The poor (wo)man’s iPad
October 7, 2010 § 1 Comment
Now I can geek out on train rides and scroll through the Moroccan Family Code, courtesy of my new PDF reader app for my iPod. The palm-sized screen speckled with cramped lettering unfailingly treats me to a helping of motion sickness. However it is proving my closest ally during the interminable school days. There was no net gain or loss in terms of bearable-ness in this week’s waiting period. I quickly lost what little consolation I had found in portable PDF files with the realization that none of the university restrooms have toilet paper. Frankly, not many of the university restrooms have toilets. The “squat pit and faucet” facilities don’t necessarily bother me. But today, fighting a gushing runny nose and coughing up phlegm, longing for the Western comfort of T.P. didn’t seem too off base. Using your garments to mop off snot doesn’t get you very many friends.
I fired my snot-rockets, renowned for their poor aim, in secret for fear of a sticky situation. I got so desperate during grammar class that I dropped a pen and used the bend-and-snap from Legally Blond to hide a nose wipe on my sleeve. Hate to admit it, but my cold began around the same time that I stopped taking Emergen-C regularly (which was also around the same time I started using my designated Emergen-C cup to catch the cockroaches in my room). In grammar class, the professor asked us why we need grammatical rules. I had agreed with several enthusiastic students who exhausted themselves with suggestions of “consistency” and “solidarity”. The answer: for power. The professor cited Plato and Aristotle (in French “Platon” and “Aristote”) and the use of intelligent language as a means for everyday citizens to move up in the ranks of the old Republic. Sitting in a classroom in Morocco, I was being told to empower myself through the language of their former colonizer. Oh, the irony of it all.
During my waiting period between “Corrective Grammar” and “History of Literature”, I trekked back to my usual lunch joint. Then tried to take a picture of the entrance to my school without seeming like even more of an oddball. Someday when I grow bolder, I’ll take some photos of campus that are slightly more composed.
I killed more time by counting the number of girls who were fully covered versus those who were uncovered. My consensus, its about 50/50. This average is noticeably higher than down-town street where about a third of the women are covered, but about the same as the ratio in the medina. My guess is that in the presence of youth and male professors, girls find it more appropriate to cut down unwanted distractions by covering themselves.
I’m still trying to unravel my feelings on veils. In the United States, I maintained the stance of giving women their right to a beautiful cultural expression and symbol of devotedness to their religion, thinking that the current veiling of women is a crossroads of longstanding Arabic culture and religious interpretation. From my Islamic studies, I know the exact Quran surah (chapter) so often cited for women to be veiled. From my understanding, that particular instance refers to an advisory specifically intended for the Prophet Mohamed’s (peace be upon him) wives. In their position, it was necessary for a degree of hijab to help them uphold their dignity and the dignity of the Prophet by eliminating temptation for others. Hijab can also be interpreted as “veil”, “curtain”, “partition”, or “separation”. My host mother here never goes out in public or even answers a knock at the door without covering her head, and I would never dream of telling her to do other than what she is culturally accustomed to doing. Being so intimately close to women who practice such a degree in modesty is slowly changing my perspective. But modesty has a multifarious meaning. Other surahs calling for modesty for the prevention of sexual desire and distraction can be applied as equally to men as to women, yet men can go unharassed in a t-shirt and shorts. The fully-covered girls, though they are exercising bodily modesty, are some of the most fashionable girls in the streets, complete with high heels, elaborate makeup, and bedazzled pins for holding their headscarves in place. On one hand, I can understand the draw. Honestly, a few distasteful catcalls might make me want the refuge of a scarf myself. Lately, I’ve been getting “meows”, making me think that the men here take catcalling a little too literally. But why must the weakness of men make women take precautionary steps at preserving devotedness? I will never pretend that my body doesn’t exist. I need further exploration on this topic.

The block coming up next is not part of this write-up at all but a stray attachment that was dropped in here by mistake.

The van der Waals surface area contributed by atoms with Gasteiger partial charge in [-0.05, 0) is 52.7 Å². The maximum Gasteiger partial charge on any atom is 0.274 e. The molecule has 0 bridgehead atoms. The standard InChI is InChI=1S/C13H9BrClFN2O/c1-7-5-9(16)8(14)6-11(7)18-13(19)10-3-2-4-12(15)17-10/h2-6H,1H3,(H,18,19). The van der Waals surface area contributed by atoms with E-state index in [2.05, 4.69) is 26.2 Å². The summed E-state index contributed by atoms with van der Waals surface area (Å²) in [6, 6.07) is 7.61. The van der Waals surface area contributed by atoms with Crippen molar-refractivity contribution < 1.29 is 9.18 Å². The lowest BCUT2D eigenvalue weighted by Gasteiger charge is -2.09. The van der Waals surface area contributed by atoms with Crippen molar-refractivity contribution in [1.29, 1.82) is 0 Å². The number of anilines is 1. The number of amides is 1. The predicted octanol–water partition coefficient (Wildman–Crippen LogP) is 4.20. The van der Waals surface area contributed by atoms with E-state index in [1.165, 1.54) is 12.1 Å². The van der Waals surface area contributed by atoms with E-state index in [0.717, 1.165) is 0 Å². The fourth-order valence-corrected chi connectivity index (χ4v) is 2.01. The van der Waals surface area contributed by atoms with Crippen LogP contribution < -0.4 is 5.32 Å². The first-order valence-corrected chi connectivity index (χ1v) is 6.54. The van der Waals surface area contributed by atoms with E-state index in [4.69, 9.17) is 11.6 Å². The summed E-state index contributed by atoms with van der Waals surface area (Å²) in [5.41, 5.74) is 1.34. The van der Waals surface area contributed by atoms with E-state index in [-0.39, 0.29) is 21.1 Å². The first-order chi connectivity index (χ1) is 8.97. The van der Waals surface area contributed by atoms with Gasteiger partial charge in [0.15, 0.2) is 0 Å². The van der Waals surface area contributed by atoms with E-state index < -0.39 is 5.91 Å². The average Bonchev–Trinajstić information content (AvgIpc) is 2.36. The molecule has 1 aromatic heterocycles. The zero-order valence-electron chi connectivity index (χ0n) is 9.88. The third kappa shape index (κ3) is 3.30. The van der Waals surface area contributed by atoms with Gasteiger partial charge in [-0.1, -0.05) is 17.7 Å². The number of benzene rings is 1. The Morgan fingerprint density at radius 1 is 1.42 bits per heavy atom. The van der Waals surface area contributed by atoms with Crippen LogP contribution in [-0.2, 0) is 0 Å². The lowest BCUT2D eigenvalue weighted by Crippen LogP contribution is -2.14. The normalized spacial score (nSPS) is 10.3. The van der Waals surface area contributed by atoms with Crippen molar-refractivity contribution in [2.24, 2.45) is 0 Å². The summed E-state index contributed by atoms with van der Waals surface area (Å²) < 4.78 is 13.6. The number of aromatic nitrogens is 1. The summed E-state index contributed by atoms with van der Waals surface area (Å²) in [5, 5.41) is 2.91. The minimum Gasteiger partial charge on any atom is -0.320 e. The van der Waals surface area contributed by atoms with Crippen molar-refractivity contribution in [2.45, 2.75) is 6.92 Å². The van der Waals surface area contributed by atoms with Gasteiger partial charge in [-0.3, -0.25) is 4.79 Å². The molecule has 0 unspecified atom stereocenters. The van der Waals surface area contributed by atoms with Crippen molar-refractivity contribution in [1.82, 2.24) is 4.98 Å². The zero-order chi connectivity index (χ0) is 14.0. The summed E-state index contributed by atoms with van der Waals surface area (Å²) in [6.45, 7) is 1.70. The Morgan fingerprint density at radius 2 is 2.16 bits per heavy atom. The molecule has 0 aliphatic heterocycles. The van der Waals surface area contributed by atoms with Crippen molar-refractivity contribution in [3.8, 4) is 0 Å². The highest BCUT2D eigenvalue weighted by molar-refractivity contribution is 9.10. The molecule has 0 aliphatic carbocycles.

The bathrooms were strangely more pleasant on the train than the pits they charge a dirham to use at the station. I quickly discovered the reason: in my flu-like state I had wandered into the first class cabin of air-conditioning and clear aisles. Not even my sniffles and dumbstruck smiles softened the heart of the ticket checker, who knew that even if I couldn’t understand his derija, I could still understand a finger pointed to the door. I pushed my way into the standing room only of a 2nd class car and apologetically covered my coughs the rest of the way back.